Facebook (Menlo Park, CA)

Link to my heart rate during my onsite (normal resting rate of 60)

I interviewed Facebook’s newest building. I thought it was really cool overall, although I’m somewhat hazy on the details about how the interview itself went because I was on my fifth consecutive day of interviewing with inadequate sleep. I do remember really enjoying the people I spoke with and having a very insightful lunch interview.

Google (Mountain View, CA)

Link to my heart rate during my onsite (normal resting rate of 60)

Google, to my understanding, does pretty “generic” interviews for a given role. I spoke to a lot of members from one of Google’s biggest products on iOS, but I wasn’t interviewing for a position specifically with that team. After I passed through Google’s hiring committee I moved on to the team matching phase and ultimately matched up with a team. It’s a very loooooong process relative to the rest of the companies I spoke with, so I definitely had to keep everyone updated on where Google was. I also had to let Google know where I was with everyone else.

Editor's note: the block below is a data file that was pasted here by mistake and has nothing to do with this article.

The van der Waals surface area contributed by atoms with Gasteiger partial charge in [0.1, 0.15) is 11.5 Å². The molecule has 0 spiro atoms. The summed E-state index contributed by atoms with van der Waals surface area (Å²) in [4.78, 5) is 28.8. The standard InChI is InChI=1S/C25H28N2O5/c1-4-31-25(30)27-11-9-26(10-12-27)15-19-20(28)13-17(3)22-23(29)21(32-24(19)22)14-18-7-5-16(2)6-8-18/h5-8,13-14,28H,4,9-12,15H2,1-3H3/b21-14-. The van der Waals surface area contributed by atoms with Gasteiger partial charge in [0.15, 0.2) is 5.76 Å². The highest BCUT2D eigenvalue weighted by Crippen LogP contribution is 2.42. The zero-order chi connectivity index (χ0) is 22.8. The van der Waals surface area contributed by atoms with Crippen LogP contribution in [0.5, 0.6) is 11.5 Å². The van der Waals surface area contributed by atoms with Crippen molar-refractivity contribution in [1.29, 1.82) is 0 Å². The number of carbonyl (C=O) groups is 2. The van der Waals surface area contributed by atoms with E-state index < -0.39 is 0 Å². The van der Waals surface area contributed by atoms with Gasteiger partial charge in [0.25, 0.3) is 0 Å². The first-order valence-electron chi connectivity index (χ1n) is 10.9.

Study Plan

To be clear, I was starting from a position where I could probably do most Leetcode Easy problems in ~30 minutes, and I could maybe solve 25% of Leetcode Medium problems with infinite time. Solving Leetcode Hard problems were akin to trying to solve P=NP. In short, I had a large gap to bridge.

To study algorithms I began first with Cracking the Coding Interview. On Sunday mornings I’d wake up and go to a coffee shop and grind out some problems in Objective-C. Once I did enough problems in CtCI (I think I solved ~35 problems) I would review a handful of Leetcode problems in the chapters I’d gone over. After a few weeks of this, I felt I had “the basics” down and moved on to my next phase.

With the basics down, I moved on to Elements of Programming Interviews. This book is considerably more difficult than CtCI. The book has recommended study plans that I stuck pretty closely with. I think there was one that planned on four weeks of studying and I got through almost all of it. It is critical, in my opinion, to either whiteboard problems with someone or mock a phone interview with someone. Not critical as in “very important”, but critical as in you should consider it an absolute requirement when studying. I’m sure you can get a job without it, but it’s the single best form of practice I had.